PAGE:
Sponsored Links


TV Shows - Charlie Brown Specials

Peanuts is a syndicated daily and Sunday comic strip written and illustrated by Charles M. Schulz, which ran from October 2, 1950, to February 13, 2000 (the day after Schulz's death), continuing in reruns afterward. Peanuts achieved considerable success for its Charlie Brown television specials, several of which, including A Charlie Brown Christmas and It's the Great Pumpkin, Charlie Brown won or were nominated for Emmy Awards. The holiday specials remain quite popular and are currently broadcast on ABC in the United States during the corresponding season.

Wikipedia Link: http://en.wikipedia.org/wiki/List_of_Peanuts_media
eBay Link: View Charlie Brown Specials on eBay

Boned When... (Login to Submit a Reason)

1 Never Boned Still rocks.
Please Login to Vote
2 Ran out of Holidays "It's Arbor Day, Charlie Brown." Really?
Please Login to Vote
3 1977 - It's Your First Kiss jazz composer/pianist Vince Guaraldi dies in 1976
Please Login to Vote
4 It's Flashbeagle Too '80s; no "timeless" feeling to it
Please Login to Vote
5 It's the Pied Piper, C. Brown Broke Peanuts traditions
Please Login to Vote
6 Day 1 Sucked from the start.
Please Login to Vote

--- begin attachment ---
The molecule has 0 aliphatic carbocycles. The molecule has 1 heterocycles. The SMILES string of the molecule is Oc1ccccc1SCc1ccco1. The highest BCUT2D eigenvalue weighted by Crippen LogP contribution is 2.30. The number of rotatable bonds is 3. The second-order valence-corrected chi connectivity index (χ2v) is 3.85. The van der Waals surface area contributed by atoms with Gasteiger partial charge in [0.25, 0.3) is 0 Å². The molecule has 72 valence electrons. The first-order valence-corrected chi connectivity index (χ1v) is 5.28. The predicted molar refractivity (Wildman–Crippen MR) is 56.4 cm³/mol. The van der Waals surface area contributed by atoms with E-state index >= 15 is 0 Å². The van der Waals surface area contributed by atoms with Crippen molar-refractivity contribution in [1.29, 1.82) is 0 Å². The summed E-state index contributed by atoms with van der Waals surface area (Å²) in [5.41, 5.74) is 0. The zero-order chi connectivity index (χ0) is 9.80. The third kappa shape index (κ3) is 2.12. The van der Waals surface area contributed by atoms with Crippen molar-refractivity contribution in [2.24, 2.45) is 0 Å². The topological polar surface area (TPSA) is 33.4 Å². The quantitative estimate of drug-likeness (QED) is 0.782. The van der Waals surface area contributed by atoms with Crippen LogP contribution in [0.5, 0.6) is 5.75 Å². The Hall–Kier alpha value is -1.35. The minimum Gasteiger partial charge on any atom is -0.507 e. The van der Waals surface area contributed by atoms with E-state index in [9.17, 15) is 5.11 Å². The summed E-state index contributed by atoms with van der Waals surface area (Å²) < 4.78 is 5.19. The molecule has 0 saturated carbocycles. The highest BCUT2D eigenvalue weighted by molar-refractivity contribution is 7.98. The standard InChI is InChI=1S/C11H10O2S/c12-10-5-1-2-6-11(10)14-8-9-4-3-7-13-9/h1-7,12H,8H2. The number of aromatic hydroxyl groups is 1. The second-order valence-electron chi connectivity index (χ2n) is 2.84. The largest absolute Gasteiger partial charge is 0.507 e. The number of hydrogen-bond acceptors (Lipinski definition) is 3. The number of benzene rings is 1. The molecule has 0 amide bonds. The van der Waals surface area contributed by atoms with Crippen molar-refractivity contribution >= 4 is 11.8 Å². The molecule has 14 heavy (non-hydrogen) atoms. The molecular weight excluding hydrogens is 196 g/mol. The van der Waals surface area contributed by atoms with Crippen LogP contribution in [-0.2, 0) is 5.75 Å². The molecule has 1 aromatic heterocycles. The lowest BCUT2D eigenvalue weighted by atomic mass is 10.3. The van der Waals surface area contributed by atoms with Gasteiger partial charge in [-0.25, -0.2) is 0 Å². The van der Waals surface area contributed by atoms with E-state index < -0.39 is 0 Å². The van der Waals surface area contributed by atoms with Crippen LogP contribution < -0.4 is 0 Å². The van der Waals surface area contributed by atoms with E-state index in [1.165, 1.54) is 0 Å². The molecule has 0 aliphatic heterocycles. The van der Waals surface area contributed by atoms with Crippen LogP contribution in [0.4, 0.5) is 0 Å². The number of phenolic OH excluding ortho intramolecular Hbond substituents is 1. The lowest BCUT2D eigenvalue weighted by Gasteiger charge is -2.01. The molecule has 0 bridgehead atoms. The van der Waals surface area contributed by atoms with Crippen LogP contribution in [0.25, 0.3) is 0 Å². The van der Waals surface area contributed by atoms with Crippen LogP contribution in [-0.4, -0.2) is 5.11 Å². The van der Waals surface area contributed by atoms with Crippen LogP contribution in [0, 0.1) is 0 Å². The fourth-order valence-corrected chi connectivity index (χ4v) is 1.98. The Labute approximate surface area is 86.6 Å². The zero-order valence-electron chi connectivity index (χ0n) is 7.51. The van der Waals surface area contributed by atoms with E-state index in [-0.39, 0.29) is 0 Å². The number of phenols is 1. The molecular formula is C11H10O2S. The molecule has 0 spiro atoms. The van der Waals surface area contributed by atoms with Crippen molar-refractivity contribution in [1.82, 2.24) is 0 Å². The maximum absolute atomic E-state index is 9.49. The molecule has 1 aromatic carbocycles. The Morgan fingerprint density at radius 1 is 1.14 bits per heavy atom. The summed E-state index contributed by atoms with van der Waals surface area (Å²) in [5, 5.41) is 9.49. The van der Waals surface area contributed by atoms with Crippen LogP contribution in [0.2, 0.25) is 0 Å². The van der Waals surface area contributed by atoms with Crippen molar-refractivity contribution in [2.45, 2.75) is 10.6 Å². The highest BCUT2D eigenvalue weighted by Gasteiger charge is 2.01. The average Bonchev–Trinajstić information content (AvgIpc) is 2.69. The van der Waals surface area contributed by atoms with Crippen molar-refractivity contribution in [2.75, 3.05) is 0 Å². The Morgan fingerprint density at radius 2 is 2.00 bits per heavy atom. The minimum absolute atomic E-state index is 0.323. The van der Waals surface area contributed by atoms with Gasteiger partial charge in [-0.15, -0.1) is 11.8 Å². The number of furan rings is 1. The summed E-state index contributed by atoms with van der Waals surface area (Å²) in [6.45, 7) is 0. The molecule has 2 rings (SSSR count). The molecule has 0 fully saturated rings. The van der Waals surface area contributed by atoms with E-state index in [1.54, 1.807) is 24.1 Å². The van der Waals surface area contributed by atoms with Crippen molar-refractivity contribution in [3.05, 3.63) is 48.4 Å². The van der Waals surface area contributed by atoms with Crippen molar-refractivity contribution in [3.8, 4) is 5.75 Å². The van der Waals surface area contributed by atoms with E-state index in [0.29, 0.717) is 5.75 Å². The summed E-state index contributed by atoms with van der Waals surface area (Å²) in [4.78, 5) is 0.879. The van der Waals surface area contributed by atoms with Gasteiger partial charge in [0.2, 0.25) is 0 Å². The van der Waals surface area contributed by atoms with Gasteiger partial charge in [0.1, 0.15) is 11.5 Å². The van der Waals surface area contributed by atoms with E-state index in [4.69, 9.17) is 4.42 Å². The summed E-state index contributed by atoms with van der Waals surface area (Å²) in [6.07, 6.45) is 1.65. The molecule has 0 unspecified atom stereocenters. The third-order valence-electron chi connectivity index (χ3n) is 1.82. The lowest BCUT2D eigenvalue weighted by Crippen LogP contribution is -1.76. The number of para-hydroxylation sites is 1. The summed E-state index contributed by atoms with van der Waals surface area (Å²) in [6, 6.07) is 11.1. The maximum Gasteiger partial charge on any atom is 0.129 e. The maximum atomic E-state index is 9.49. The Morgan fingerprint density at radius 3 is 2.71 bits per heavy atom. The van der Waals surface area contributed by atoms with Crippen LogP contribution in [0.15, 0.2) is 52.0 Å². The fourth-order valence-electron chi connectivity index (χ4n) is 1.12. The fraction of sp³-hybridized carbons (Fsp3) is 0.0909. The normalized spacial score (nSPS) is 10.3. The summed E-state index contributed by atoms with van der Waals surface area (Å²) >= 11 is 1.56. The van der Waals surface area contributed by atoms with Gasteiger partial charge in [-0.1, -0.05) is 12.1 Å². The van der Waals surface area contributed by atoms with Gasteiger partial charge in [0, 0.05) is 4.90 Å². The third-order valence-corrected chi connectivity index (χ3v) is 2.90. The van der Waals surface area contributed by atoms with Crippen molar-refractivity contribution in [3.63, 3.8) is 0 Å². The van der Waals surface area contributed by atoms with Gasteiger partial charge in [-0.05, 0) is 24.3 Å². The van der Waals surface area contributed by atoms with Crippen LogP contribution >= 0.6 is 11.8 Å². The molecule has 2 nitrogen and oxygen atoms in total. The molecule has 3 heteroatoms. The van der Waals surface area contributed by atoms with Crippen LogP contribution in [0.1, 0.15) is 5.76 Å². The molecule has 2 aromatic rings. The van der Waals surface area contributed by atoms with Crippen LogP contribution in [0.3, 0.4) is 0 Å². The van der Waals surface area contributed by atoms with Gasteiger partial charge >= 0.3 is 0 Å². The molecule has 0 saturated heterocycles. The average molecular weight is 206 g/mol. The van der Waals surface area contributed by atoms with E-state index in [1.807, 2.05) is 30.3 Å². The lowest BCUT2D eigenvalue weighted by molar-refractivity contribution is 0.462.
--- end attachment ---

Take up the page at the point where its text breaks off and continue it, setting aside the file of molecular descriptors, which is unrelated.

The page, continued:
7 Puberty The cast-and me-grew up!
Please Login to Vote
8 They move to ABC Poor editing for commercial time
Please Login to Vote

Charlie Brown Specials Comments (You must Login to Comment)

1 MCS, on the characters like Lucy vs Angelica (yuck!), you are so right! (thumbs up) Steve C. -- Submitted By: (PokeyJHorse) on September 13, 2015, 1:09 pm - (0 votes) - Login to Vote
2 In reply to Eugene's comment, Schulz, ironically hated the pleasant, cool-jazz soundtrack originally. This is oft-refered to from day one as using Hanna-Barbera sound effects but I believe this show predated H-B (which was still adding sound FX to its own inventory) in using some of those cartoony sounds (which themselves seem a bit odd in these specials LOL) to HB's library. But by September 1966, there was no zone between Hanna-Barbera and Melendez-Mendelson, the latter dynamic duo being the ones who made all these Peanuts specials since the first. (Then they started using WB and Jay Ward sounds in the 1970s!) -- Submitted By: (PokeyJHorse) on March 26, 2015, 8:04 pm - (1 votes) - Login to Vote
3 MCS, totally agree with you (but I still love the ones before the 80s and F'beagle)..and I agree, MCS, that Charle Brown did get bullies a little too much... then there was (also in the 80s) "Someday you'll find her") which has Charlie losing the love of his life to Woodstock, Linus, and Snoopy..but then again this was NOT the Little Red Haired Girl (whose own 1977 appearance may have also been a good shark jump since we SAW her now) but some blonde little girl that Charlie Brown saw on a television game (he DOES turn down another little girl who starts to crush on him while he's trying to find this little girl that he only saw on TV wehile two timing on the little red head girl...).. -- Submitted By: (PokeyJHorse) on March 26, 2015, 7:58 pm - (1 votes) - Login to Vote